Modeled off of a real-world business, I redesigned the website for a store in an upscale Denver neighborhood that sells eyeglasses and sunglasses both online and in store. The redesigned website offers users a way to try on eyewear at home prior to committing to purchase for twice as long as similar competitors.
The website of this brick and mortar business lacked architecture with only four category filters (men’s, women’s, sunglasses, and eyeglasses). The site used a mega filter, which was massively too large, and covered a good chunk of the visible shopping area. Additionally, the look and feel closely mimicked larger competitors resulting in no clear differentiation.
Role: UX Researcher – UX/UI Designer
High Fidelity Mockups
I created a distinctive, responsive website that gives users a better way to browse products, try on eyewear without coming into the store, and replace broken pairs of glasses quickly without distraction.
As a first step, I conducted interviews with eyeglass wearers to understand the most important decision factors when purchasing glasses, and what they experience as the least enjoyable part of the process. Additionally, I lead users through card sorting exercises to inform the development of categories for the information architecture of the site.
Furthermore, I spent time in the actual store to observe users trying on eyeglasses, and consulted with sales people to gain further insight into the steps for buying eyewear from start to completion.
Using affinity mapping, I synthesized qualitative data from the user interviews into themes and developed two user personas. These personas primed the evolution of the user flows for the website.
Sitemap & User Flow
To represent the structure of the information architecture, I created a sitemap. This helped to show how the pages were related to each other. To demonstrate how users related to the pages, I created user flows based off of my two personas.
Sketching & Wireframing
I put pen to paper and began brainstorming what the pages might actually look like. During this time, I also conducted research of existing ecommerce sites and common UI patterns to figure out what would be intuitive to users as well as modern.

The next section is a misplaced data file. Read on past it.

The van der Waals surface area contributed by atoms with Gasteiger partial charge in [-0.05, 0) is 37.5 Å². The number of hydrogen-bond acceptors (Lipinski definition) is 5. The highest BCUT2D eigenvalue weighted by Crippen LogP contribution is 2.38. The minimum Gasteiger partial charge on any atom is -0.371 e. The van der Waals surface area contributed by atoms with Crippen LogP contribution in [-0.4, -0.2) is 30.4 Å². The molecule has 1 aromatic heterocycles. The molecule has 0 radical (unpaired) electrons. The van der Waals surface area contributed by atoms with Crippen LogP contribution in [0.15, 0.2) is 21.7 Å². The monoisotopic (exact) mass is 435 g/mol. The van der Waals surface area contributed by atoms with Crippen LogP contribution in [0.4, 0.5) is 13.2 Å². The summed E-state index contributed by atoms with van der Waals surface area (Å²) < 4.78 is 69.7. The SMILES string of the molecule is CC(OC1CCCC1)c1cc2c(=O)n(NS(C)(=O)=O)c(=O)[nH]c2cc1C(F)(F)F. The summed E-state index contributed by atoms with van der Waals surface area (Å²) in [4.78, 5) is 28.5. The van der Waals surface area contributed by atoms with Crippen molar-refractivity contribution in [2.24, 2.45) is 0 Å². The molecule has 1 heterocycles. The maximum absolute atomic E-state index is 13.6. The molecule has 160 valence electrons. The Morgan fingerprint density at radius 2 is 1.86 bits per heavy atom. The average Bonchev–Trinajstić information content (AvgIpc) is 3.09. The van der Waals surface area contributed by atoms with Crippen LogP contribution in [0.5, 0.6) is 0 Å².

I brought my sketches into digital life by creating wireframes. When these gray, boxy Frankensteins of a website were complete, I programmed clickable hotspots in a prototyping tool and sought out 6 users for testing. It’s alive…sort of.
After testing and iterating wireframes – testing and iterating again, and testing and iterating some more – I contemplated the final design. Because this was a concept project, I imagined what KPI’s for this client might be might be.
From user interviews, I learned that the original website looked very close to a well-known competitor’s website in the eyewear industry. Increasing brand recognition sounded like a sensible goal for a real-world business.
The new website design leveraged an “Organic Chic” feel with a soothing color palette of teal and purple, modern lines, and images featuring natural elements. This was a contrast to the old website (and current leading competitor) that used edgy black and white and photography without models. When the new design was presented to users, the overall response was positive with notable distinction between the competitor website and the new update.
In order to detail interactions for development, I created an annotated report. This report described the intricate interaction behaviors and functionality of dropdowns, modals, navigation, carousels, and form fields.
What I Learned
During the user research, I was genuinely surprised at how personalized the process for shopping for eyewear is for consumers. The card sort activity revealed that there was no consistent way that eyewear shoppers categorized the products. Being able to browse the entire inventory and then drill down to specific styles was important.
I was also surprised to see this type of behavior “in the wild” when I observed shoppers in store and when I spoke to the sales people. For a person buying new eyewear, the process starts with trying on every pair in the store.
Once I created my wireframes, I learned that my checkout process for people buying products versus trying products were so similar that users were weary that they would be charged for their “try box.” So, I changed the language, icons, and added text to reassure users that they would not be charged.
This discovery really taught me how important the wireframing stage is in iterative design. I really enjoyed the process of taking my ideas to users, getting feedback, changing the designs based on feedback, testing again, and iterating multiple times. It was really important to get that feedback before going into my high-fidelity mockups so I didn’t have to redo work that took more time to complete.
Had a developer been coding this website, it would have been even more important to ensure confidence that users would have a positive experience on the site.